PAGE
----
NEWS: Ofcom decides against reserving spectrum for HD Freeview
Broadcast regulator Ofcom is refusing to reserve newly available bandwidth to provide UK homes with free High-definition TV.
The digital switchover will make more broadcast spectrum available, yet despite pressure from HD For All – a consortium made up of UK broadcasters as well as Sony, Samsung and the Dixons retail chain – the regulator is determined to sell the newly freed bandwidth to the highest bidder.
The regulator says its proposals, announced last month for more efficient use of the digital terrestrial TV spectrum, should still allow broadcasters to deliver extra services, including HDTV, within the current spectrum limits.
Following the completion of the digital TV switchover, Ofcom says two kinds of spectrum will be freed up: 112 MHz that will become available as a result of digital switchover (channels numbered 31-35, 37, 39-40 and 63-6, with a further 8 MHz (channel 36) cleared of its existing use by airport radar in March 2009. Some more space will be made available by the removal of the need to avoid interference between transmitters.
It says it will 'will package the cleared spectrum in a way that makes it suitable for more digital terrestrial television, but it will not be reserved for this use'. Other potential uses for the bandwidth up for grabs include:
- Cognitive radio, which will enable the setting up of mesh networks for data use, such as wi-fi systems.
- High-speed mobile broadband and mobile TV
- Local TV services
In fact only one part of the spectrum will be reserved - that required for wireless microphones and the like for large-scale events such as the 2012 Olympics: what's known as the programme-making and special events sector.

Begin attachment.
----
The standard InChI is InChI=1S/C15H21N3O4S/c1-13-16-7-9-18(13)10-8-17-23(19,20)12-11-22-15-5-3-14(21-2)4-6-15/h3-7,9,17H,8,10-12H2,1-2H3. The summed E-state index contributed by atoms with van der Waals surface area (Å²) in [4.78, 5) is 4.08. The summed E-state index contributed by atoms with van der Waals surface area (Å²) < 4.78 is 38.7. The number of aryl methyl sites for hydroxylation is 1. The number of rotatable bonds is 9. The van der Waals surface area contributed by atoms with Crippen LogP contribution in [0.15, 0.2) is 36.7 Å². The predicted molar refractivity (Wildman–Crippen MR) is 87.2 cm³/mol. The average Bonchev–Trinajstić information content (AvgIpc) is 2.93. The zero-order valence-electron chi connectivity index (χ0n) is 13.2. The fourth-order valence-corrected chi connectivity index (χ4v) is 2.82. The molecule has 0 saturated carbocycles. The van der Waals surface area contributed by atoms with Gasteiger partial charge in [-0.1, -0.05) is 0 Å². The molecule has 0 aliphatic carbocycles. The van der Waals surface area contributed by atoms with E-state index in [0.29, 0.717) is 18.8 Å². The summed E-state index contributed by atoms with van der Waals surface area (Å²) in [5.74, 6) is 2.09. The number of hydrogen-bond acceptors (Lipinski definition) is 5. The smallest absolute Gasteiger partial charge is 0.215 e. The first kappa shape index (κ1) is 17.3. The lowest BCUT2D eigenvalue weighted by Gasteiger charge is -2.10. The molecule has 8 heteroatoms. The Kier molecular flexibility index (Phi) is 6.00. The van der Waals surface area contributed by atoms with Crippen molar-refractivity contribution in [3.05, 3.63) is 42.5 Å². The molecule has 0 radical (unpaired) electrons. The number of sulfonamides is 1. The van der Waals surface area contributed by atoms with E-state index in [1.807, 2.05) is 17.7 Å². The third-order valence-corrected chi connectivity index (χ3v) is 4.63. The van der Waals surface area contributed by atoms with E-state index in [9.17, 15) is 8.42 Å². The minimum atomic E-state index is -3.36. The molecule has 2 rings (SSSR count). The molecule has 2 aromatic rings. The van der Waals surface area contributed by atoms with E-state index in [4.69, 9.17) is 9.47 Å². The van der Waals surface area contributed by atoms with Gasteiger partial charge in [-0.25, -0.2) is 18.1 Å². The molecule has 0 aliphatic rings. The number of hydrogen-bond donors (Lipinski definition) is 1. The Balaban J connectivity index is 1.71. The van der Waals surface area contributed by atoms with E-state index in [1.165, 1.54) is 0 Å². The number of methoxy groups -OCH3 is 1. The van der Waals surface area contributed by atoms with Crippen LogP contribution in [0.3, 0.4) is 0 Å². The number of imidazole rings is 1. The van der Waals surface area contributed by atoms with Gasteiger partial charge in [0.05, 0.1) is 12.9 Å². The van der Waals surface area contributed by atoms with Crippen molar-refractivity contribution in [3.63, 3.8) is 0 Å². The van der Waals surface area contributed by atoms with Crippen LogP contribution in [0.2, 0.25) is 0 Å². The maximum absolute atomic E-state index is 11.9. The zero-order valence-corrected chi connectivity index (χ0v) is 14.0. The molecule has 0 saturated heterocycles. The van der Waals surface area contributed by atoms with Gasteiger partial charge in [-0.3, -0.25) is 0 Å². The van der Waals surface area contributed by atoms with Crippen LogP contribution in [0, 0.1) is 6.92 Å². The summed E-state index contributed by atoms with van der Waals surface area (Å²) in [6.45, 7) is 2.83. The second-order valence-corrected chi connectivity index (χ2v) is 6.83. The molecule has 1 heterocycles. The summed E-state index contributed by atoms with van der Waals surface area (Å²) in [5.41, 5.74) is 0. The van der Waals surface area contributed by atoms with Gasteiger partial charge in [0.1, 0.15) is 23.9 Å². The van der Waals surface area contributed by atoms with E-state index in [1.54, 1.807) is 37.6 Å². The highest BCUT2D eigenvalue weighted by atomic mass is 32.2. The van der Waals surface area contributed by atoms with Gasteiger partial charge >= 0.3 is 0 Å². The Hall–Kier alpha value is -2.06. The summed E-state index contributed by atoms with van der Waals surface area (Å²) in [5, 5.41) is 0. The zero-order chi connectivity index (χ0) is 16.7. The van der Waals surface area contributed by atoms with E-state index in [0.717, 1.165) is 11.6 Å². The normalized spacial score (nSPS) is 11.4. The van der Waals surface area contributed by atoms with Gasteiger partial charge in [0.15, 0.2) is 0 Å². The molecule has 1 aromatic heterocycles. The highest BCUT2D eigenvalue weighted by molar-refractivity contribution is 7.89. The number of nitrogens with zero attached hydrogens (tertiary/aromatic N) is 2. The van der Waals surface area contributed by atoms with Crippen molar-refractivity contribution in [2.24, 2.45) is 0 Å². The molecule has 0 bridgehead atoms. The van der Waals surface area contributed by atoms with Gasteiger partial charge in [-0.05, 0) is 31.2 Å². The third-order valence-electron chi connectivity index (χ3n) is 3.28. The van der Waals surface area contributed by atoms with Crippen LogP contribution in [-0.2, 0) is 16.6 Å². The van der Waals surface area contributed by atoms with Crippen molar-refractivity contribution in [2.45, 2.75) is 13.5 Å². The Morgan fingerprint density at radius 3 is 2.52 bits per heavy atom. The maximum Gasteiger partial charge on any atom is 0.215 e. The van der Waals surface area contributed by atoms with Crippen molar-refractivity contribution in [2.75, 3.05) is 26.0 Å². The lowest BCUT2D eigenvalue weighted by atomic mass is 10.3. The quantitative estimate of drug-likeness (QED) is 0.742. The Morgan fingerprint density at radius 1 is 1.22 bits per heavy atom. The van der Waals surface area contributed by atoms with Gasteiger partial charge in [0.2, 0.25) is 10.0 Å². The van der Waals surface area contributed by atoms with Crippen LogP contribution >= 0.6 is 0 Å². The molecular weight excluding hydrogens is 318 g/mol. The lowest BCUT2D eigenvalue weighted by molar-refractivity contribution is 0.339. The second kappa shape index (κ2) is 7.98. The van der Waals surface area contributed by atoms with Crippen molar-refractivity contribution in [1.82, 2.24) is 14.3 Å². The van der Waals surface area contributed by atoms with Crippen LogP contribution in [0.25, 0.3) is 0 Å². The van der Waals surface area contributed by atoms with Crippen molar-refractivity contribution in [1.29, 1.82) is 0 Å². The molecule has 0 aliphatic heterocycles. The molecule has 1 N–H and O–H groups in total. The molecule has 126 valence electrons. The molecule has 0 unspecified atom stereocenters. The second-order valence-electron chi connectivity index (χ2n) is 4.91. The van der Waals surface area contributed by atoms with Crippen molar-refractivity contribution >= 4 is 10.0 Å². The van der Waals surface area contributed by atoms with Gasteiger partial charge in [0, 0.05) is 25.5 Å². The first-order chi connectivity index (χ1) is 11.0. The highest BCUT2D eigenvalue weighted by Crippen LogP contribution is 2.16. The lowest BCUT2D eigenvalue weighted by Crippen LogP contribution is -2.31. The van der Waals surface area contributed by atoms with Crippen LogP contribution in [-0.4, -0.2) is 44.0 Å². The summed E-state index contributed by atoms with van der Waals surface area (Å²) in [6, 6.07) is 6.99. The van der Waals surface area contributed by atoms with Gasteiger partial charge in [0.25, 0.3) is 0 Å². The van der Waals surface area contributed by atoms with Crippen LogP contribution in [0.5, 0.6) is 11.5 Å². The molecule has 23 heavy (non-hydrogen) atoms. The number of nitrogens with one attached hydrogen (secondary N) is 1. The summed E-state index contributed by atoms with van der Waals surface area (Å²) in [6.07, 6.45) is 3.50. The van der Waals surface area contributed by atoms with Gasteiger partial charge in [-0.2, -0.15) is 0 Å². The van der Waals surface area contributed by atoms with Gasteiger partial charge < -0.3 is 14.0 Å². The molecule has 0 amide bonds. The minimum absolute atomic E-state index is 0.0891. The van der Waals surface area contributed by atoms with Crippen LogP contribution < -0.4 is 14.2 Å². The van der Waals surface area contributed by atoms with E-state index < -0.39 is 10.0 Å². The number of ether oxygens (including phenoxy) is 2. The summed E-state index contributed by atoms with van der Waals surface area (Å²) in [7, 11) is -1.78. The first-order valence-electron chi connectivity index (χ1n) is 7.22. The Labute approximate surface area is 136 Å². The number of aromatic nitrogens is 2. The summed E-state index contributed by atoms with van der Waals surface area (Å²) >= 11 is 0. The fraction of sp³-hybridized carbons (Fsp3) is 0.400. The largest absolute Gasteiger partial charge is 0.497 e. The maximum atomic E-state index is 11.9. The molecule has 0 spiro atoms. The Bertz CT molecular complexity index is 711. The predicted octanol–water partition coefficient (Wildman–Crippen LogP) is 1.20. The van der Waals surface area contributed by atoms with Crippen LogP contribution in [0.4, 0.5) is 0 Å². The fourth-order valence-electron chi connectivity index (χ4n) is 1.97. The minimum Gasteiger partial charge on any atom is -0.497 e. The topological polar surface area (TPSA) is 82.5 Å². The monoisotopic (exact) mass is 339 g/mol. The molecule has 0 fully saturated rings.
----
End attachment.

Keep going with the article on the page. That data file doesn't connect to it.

Ofcom says it 'will award most of the available interleaved spectrum by ‘beauty contest’ to a band manager who will be required to manage spectrum for PMSE users. This process will be designed to ensure that the licensee’s interests are aligned with those of PMSE users.
'The licensee will earn revenue by charging for access to the spectrum but will be required to meet reasonable demand from PMSE users on fair, reasonable and non-discriminatory terms. These measures will ensure that PMSE users can continue to access spectrum while moving towards a more market-based approach over time.'
Yes, your guess is as good as ours!
Space for more DTT TV services should, the regulator feels, be created by broadcasters taking a technology-led approach to the spectrum they already have - that is, if they can't afford to outbid others staking a claim to the 'digital dividend' spectrum. Techniques to be used, it says, include:
- Mode change, brought about by the digital switchover, which should increase capacity by 20% through better technological standards
- Efficiency improvements to make the most of the existing spectrum
- A coding change from the current MPEG2 to MPEG4
- DVB-T2, the new European DTT standard, which will increase capacity by a further 30%
- Multiplex reorganisation, reallocating the stations currently on Mux B, mainly used by the BBC, to spare capacity on the other mutliplexes. As Mux B is designated for public service broadcasting, this will allow Ofcom to invite the BBC, ITV, Channel 4, Five and S4C to set out how they want to use the new spectrum available to them.
Ofcom says the benefits of this are that users only wanting the existing services will be able to stick with their current set-top boxes, with only those wanting the new services having to buy a new MPEG4/DVB-T2-compatible box